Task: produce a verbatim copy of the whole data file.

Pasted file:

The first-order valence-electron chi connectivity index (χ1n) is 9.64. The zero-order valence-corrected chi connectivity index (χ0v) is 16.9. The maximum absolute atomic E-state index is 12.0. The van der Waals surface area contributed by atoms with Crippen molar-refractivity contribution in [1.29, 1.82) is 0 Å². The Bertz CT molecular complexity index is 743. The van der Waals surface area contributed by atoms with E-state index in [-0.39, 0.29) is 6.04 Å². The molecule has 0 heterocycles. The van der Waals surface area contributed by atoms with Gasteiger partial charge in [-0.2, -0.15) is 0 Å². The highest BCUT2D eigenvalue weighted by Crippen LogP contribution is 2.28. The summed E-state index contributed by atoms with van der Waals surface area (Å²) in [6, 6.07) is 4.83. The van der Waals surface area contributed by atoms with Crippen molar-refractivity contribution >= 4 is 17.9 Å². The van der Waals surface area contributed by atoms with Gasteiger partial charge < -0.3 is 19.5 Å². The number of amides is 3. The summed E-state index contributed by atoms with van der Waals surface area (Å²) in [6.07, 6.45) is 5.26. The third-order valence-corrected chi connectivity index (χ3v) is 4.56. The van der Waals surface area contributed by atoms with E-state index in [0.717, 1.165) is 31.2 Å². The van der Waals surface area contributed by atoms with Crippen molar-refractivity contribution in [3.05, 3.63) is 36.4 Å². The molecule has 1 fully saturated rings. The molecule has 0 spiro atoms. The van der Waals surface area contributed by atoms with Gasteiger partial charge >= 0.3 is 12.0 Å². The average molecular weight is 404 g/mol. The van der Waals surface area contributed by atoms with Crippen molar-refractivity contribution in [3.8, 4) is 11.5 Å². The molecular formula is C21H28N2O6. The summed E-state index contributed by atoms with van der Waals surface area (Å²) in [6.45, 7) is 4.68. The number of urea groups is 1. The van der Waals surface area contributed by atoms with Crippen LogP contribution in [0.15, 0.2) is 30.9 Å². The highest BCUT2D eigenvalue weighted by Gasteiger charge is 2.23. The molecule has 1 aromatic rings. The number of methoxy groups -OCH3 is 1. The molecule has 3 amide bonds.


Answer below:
The first-order valence-electron chi connectivity index (χ1n) is 9.64. The zero-order valence-corrected chi connectivity index (χ0v) is 16.9. The maximum absolute atomic E-state index is 12.0. The van der Waals surface area contributed by atoms with Crippen molar-refractivity contribution in [1.29, 1.82) is 0 Å². The Bertz CT molecular complexity index is 743. The van der Waals surface area contributed by atoms with E-state index in [-0.39, 0.29) is 6.04 Å². The molecule has 0 heterocycles. The van der Waals surface area contributed by atoms with Gasteiger partial charge in [-0.2, -0.15) is 0 Å². The highest BCUT2D eigenvalue weighted by Crippen LogP contribution is 2.28. The summed E-state index contributed by atoms with van der Waals surface area (Å²) in [6, 6.07) is 4.83. The van der Waals surface area contributed by atoms with Crippen molar-refractivity contribution >= 4 is 17.9 Å². The van der Waals surface area contributed by atoms with Gasteiger partial charge < -0.3 is 19.5 Å². The number of amides is 3. The summed E-state index contributed by atoms with van der Waals surface area (Å²) in [6.07, 6.45) is 5.26. The third-order valence-corrected chi connectivity index (χ3v) is 4.56. The van der Waals surface area contributed by atoms with E-state index in [0.717, 1.165) is 31.2 Å². The van der Waals surface area contributed by atoms with Crippen molar-refractivity contribution in [3.05, 3.63) is 36.4 Å². The molecule has 1 fully saturated rings. The molecule has 0 spiro atoms. The van der Waals surface area contributed by atoms with Gasteiger partial charge >= 0.3 is 12.0 Å². The average molecular weight is 404 g/mol. The van der Waals surface area contributed by atoms with Crippen molar-refractivity contribution in [3.8, 4) is 11.5 Å². The molecular formula is C21H28N2O6. The summed E-state index contributed by atoms with van der Waals surface area (Å²) in [6.45, 7) is 4.68. The number of urea groups is 1. The van der Waals surface area contributed by atoms with Crippen LogP contribution in [0.15, 0.2) is 30.9 Å². The highest BCUT2D eigenvalue weighted by Gasteiger charge is 2.23. The molecule has 1 aromatic rings. The number of methoxy groups -OCH3 is 1. The molecule has 3 amide bonds.